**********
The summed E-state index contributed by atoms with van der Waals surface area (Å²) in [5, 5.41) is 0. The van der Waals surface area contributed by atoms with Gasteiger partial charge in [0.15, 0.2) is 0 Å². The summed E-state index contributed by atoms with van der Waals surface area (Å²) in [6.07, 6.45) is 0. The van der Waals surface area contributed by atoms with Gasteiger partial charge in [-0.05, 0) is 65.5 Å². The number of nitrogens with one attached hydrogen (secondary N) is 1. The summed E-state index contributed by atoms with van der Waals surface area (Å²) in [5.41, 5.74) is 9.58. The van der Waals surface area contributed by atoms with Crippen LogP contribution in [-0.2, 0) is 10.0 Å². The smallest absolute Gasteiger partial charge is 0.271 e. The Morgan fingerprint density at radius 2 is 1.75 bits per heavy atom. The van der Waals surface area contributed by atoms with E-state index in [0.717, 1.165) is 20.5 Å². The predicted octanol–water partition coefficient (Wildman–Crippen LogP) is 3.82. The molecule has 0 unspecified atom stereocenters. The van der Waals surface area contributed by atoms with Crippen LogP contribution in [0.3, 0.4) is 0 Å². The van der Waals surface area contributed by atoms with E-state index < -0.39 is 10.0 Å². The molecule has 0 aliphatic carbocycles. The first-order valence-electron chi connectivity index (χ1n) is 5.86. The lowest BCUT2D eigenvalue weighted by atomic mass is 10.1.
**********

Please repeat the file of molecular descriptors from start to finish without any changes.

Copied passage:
The summed E-state index contributed by atoms with van der Waals surface area (Å²) in [5, 5.41) is 0. The van der Waals surface area contributed by atoms with Gasteiger partial charge in [0.15, 0.2) is 0 Å². The summed E-state index contributed by atoms with van der Waals surface area (Å²) in [6.07, 6.45) is 0. The van der Waals surface area contributed by atoms with Gasteiger partial charge in [-0.05, 0) is 65.5 Å². The number of nitrogens with one attached hydrogen (secondary N) is 1. The summed E-state index contributed by atoms with van der Waals surface area (Å²) in [5.41, 5.74) is 9.58. The van der Waals surface area contributed by atoms with Crippen LogP contribution in [-0.2, 0) is 10.0 Å². The smallest absolute Gasteiger partial charge is 0.271 e. The Morgan fingerprint density at radius 2 is 1.75 bits per heavy atom. The van der Waals surface area contributed by atoms with E-state index in [0.717, 1.165) is 20.5 Å². The predicted octanol–water partition coefficient (Wildman–Crippen LogP) is 3.82. The molecule has 0 unspecified atom stereocenters. The van der Waals surface area contributed by atoms with Crippen LogP contribution in [0.3, 0.4) is 0 Å². The van der Waals surface area contributed by atoms with E-state index < -0.39 is 10.0 Å². The molecule has 0 aliphatic carbocycles. The first-order valence-electron chi connectivity index (χ1n) is 5.86. The lowest BCUT2D eigenvalue weighted by atomic mass is 10.1.